One of the worst traits of Filipino consumers is not patronizing their very own local products and favoring imported goods over them. This mindset has become one of the biggest challenges facing local producers like the weave industry in the country. Come to think of it, we heard more from foreigners of the beauty and exotic features of Philippine made products. Shouldn’t we be the first to love our own and show other countries that we have the best traditional products instead of the other way around?
In the past decade, awareness of the amazing traditional woven products has entered the consciousness of Filipino consumers. In part, we should be grateful to HABI Philippine Textile Council, as for more than half a decade, they have been presenting the HABI Market Fair.
The HABI Market Fair has been highlighting traditional Philippine weaves contributing to the amazing development of locally woven products and somehow making it survive and thrive in the market.
Last October 3, 2017, the HABI: Philippine Textile Council showcased the indigenous textile products that will be seen at the 7th Likhang HABI Market Fair which will take place on October 20 -22, 2017 at the Glorietta Activity Center, Makati.
A pet project of HABI, it will put the spotlight on traditional Filipino weavers. They have been the pioneer in market fair and advocacy for communities in the Filipino Artisan trade showcasing some of the unsung heroes of the indigenous Filipino textile industry. “This year, we want to pay homage to the very makers of the indigenous Filipino textile who are responsible for the development and growth of our locally woven products. With their innate creativity and love for the craft, they empower the local Filipino tradition, culture, and customs to thrive in the modern market,” said HABI Chair Maribel Ongpin during the press conference.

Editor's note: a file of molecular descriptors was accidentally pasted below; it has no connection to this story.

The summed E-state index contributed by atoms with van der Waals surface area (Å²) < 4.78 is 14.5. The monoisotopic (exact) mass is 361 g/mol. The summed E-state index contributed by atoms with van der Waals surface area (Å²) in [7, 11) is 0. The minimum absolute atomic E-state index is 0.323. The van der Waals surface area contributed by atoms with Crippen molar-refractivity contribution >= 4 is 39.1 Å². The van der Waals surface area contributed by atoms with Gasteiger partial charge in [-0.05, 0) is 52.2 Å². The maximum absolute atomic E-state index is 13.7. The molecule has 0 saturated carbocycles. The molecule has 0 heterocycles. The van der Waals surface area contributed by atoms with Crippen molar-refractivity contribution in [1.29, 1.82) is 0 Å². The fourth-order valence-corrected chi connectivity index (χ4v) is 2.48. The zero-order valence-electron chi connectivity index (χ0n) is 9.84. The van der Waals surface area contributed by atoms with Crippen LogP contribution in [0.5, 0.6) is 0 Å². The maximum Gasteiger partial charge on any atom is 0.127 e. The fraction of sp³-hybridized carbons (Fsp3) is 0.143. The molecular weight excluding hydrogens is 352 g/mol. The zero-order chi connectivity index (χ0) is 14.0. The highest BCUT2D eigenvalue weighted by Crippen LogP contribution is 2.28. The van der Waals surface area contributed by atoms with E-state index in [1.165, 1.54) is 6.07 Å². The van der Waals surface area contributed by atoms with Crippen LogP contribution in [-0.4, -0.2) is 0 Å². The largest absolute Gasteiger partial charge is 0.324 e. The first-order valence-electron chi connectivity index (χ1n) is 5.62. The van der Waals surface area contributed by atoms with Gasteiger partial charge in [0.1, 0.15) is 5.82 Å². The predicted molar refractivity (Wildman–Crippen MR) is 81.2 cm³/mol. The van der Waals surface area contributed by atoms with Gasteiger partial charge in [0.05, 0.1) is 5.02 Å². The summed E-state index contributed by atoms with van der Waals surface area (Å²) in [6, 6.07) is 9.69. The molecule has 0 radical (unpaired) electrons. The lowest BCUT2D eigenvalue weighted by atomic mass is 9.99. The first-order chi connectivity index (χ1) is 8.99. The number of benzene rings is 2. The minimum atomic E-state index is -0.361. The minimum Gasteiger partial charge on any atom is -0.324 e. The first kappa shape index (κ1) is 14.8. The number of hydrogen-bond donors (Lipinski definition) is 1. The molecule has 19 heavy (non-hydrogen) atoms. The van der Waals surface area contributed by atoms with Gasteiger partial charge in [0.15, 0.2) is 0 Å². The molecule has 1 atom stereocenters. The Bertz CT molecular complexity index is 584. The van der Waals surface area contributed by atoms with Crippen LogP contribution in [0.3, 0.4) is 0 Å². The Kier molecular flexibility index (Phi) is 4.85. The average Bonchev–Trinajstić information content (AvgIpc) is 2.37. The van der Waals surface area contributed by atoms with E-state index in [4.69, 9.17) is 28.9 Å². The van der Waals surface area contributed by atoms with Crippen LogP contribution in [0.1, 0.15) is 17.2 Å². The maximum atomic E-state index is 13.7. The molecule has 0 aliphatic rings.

Several highlights of the event include how-to-wear traditional hablon and patadyong, a glimpse of the fashion show that will be held on opening night of the fair. Hablon, which means weaving or woven in Ilonggo, refers to textiles in piña and other gossamer fibers. Patadyong, on the other hand, is the typical tubular skirt of checkered patterns commonly worn all over Southeast Asia.
Guests also partake of the traditional foods like Pitis (wrapped ube with coconut), Daral, Pasong, Tausug Sambal, and Dulang.
With Christmas so near, the Likhang HABI Market Fair will give shoppers the opportunity to participate, see and buy the products of the following:
- Master Weaver Raquel Eliserio of Kalibo, Aklan whose work with pineapple, silk, and natural dyes has been producing high-quality piña-seda textiles;
- Marlon Martin and his Ifugao heritage school with high-quality, pure cotton textiles with Ifugao ancient symbols;
- Kalinga Weaving, an enterprise founded by Irene Bawer-Bimuyag which products is last year’s top seller;
- Designer and Queen of Knitwear Lulu Tan-Gan will impart some notes on fashion for traditional weavers and will showcase extended hand–woven line called “Indigenous Couture;”
- Pure cotton weaving products. The Philippine cotton is equivalent in quality to the best Egyptian cotton.